Since Nov 2006 • 6243 posts Report Reply

  • Rich of Observationz,

    I'm sorry to question peoples expertise and quibble the need to spend them Beeeeleon dollars now!

    But I *did* read the VDSL2 article and I knew a bit about it anyway (I have worked in comms based IT for over 20 years, you know).

    My point is that I haven't seen tangible evidence that FTTH is going to be more cost effective than copper + cabinetization. (You need cabinets with fibre as well - there needs to be a switch/concentrator somewhere in the system). Making (say) 10Mbit the standard for copper wouldn't involve rewiring the network - a high proportion of circuits can already run that sort of speed if Russell's comments on the Point Chev cabinetization rollout are anything to go by? I'm prepared to be proved wrong on the upgradeability issue but would like a reference.

    On the usage side, I'm assuming this is all about FTTH, not business services. My work already has fibre, so I'm assuming CBD locations are already cabled for business customers. I'm sure it would be lovely for graphic designers working from home to have 100Mbits, but how many of those are there? (Maybe it'd be cheaper to just give them all a million dollars and a pencil).

    For the home applications that will use all this lovely bandwidth, I'm told it's a mistake to ask about them. Just build it, and they will come. Reminds me of something: For carrying on an undertaking of great advantage; but nobody to know what it is.

    Back in Wellington • Since Nov 2006 • 5550 posts Report Reply

  • Ben Austin,

    I use video conferencing systems occassionally, as well as occassional dilly-dallying with a variety of virtual worlds - both of which are rather useful or fun. I sometimes get rather excited to think where these technologies could end up in say 10 or 20 years, assuming technological progression continues to occur. A merging of virtual and real worlds into one system would be a huge benefit to society and the economy.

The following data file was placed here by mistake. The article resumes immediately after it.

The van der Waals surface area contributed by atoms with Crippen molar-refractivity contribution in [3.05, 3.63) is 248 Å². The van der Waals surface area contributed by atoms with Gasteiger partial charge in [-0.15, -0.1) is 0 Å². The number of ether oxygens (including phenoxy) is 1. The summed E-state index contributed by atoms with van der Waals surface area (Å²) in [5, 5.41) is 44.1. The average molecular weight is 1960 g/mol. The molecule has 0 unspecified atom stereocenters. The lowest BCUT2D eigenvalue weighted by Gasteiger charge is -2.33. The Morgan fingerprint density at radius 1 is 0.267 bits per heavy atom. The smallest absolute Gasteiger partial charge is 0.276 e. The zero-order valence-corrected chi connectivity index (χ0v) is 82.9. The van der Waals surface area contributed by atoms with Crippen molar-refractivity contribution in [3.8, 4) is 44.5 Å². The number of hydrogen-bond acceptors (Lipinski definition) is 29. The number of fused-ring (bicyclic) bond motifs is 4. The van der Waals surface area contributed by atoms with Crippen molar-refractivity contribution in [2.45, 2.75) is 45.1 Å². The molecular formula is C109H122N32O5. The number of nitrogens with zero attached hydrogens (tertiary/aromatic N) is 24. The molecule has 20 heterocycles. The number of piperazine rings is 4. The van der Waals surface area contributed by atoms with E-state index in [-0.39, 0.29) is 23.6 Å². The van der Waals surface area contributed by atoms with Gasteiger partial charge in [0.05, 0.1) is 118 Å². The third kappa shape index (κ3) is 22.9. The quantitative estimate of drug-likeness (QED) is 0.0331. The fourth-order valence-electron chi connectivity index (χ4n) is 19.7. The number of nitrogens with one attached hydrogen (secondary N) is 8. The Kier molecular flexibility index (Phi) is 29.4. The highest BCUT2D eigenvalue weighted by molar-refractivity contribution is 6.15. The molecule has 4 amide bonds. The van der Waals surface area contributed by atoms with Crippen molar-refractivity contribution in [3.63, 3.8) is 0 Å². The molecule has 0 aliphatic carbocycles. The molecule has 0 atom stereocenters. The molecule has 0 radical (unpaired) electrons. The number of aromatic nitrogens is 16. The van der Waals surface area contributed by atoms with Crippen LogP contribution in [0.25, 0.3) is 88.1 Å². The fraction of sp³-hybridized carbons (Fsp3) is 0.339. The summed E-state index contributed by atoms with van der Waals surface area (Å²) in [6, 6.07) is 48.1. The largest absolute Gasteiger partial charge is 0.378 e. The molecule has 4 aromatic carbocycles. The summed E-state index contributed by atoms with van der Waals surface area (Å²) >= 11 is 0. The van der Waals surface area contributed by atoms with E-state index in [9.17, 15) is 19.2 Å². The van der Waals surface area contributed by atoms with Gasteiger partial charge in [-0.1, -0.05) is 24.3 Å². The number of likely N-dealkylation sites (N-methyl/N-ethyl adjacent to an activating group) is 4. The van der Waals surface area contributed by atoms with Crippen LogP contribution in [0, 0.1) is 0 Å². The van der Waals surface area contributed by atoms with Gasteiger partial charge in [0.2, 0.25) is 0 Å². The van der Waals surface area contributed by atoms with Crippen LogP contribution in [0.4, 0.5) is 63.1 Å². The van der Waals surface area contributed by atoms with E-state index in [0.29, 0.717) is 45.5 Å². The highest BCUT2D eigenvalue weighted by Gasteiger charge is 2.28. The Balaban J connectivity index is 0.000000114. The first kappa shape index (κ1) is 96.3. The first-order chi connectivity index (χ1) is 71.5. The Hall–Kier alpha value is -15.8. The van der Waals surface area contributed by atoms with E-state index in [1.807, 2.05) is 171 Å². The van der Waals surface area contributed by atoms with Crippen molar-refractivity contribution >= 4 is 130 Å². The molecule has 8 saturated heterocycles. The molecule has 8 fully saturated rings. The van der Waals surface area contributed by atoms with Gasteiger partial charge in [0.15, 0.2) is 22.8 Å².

We would of course need an insane amount of bandwidth to run such a delightful future.

    London • Since Nov 2006 • 1022 posts Report Reply

  • tussock,

    Rich, mate, no one could have imagined what 800 baud modems would do for business, like how newspaper reporters could suddenly deliver photos and stories complete from on site to the editors, allowing more time in the field for the same outlay.

    No one could imagine the wonders that 14.8, 28.8, or 33.6 would do either. The explosion of the web, online booking for services, online help for products, replacement manuals, and societal participation such that literally every topic imaginable was soon available as text + gif, all indexed by near-instant search engines of ever-increasing quality.

    Like a library, only like every library ever, only with a librarian who has the book you want in hand as you walk in and wants to talk with you for hours about the fine details of the topic.

    Businesses track inventory, make purchases, contact customers, advertise, seek interested partners, take reservations and make sales, and more, all for a fraction of the cost it used to take.

    Faster speeds, early 64k, later 56k, 128k, 256k, 512k, 1M, 2M, ... every step spawns entire new industries, makes old tasks so cheap that those who used to sell those services disappear (or legislate and sue), allows most business to do more for less.

    Not to mention the ever-increasing difficulty that repressive governments have in hiding inconvenient facts from the public.


    What we'd all end up doing with 10M is like asking what we'll do with the findings of the Large Hadron Collider once it's up and running. Until it's there, we can't really imagine. Thousands of imaginative people will try things (because starting small on the net is amazingly cheap), and a handful will take off, and change everyone's life in the ways that they will find a new desire for.